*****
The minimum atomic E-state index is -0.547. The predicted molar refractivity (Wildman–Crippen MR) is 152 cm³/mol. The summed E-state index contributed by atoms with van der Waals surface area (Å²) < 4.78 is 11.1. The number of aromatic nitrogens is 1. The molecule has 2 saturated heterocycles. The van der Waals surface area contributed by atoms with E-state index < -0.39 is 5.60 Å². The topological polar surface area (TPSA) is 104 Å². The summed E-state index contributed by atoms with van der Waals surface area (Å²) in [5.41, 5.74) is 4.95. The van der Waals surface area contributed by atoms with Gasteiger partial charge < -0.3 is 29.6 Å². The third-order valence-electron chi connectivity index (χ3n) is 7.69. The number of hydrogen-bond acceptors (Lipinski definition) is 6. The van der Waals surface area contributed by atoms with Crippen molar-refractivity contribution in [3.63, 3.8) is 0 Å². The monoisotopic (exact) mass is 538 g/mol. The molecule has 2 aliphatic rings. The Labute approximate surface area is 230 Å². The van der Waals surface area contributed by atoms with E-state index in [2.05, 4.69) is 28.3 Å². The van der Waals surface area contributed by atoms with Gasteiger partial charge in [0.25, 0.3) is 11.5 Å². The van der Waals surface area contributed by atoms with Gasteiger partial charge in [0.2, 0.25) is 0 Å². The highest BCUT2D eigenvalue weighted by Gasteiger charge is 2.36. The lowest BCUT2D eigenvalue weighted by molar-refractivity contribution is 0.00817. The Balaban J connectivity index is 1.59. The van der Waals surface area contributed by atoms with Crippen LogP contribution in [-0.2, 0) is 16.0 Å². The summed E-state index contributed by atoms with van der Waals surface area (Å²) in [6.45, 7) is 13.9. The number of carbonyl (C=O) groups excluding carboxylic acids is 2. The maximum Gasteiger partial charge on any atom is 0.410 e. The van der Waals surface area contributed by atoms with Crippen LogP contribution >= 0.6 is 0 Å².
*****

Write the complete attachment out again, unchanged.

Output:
The minimum atomic E-state index is -0.547. The predicted molar refractivity (Wildman–Crippen MR) is 152 cm³/mol. The summed E-state index contributed by atoms with van der Waals surface area (Å²) < 4.78 is 11.1. The number of aromatic nitrogens is 1. The molecule has 2 saturated heterocycles. The van der Waals surface area contributed by atoms with E-state index < -0.39 is 5.60 Å². The topological polar surface area (TPSA) is 104 Å². The summed E-state index contributed by atoms with van der Waals surface area (Å²) in [5.41, 5.74) is 4.95. The van der Waals surface area contributed by atoms with Gasteiger partial charge < -0.3 is 29.6 Å². The third-order valence-electron chi connectivity index (χ3n) is 7.69. The number of hydrogen-bond acceptors (Lipinski definition) is 6. The van der Waals surface area contributed by atoms with Crippen molar-refractivity contribution in [3.63, 3.8) is 0 Å². The monoisotopic (exact) mass is 538 g/mol. The molecule has 2 aliphatic rings. The Labute approximate surface area is 230 Å². The van der Waals surface area contributed by atoms with E-state index in [2.05, 4.69) is 28.3 Å². The van der Waals surface area contributed by atoms with Gasteiger partial charge in [0.25, 0.3) is 11.5 Å². The van der Waals surface area contributed by atoms with Gasteiger partial charge in [0.2, 0.25) is 0 Å². The highest BCUT2D eigenvalue weighted by Gasteiger charge is 2.36. The lowest BCUT2D eigenvalue weighted by molar-refractivity contribution is 0.00817. The Balaban J connectivity index is 1.59. The van der Waals surface area contributed by atoms with Crippen LogP contribution in [-0.2, 0) is 16.0 Å². The summed E-state index contributed by atoms with van der Waals surface area (Å²) in [6.45, 7) is 13.9. The number of carbonyl (C=O) groups excluding carboxylic acids is 2. The maximum Gasteiger partial charge on any atom is 0.410 e. The van der Waals surface area contributed by atoms with Crippen LogP contribution >= 0.6 is 0 Å².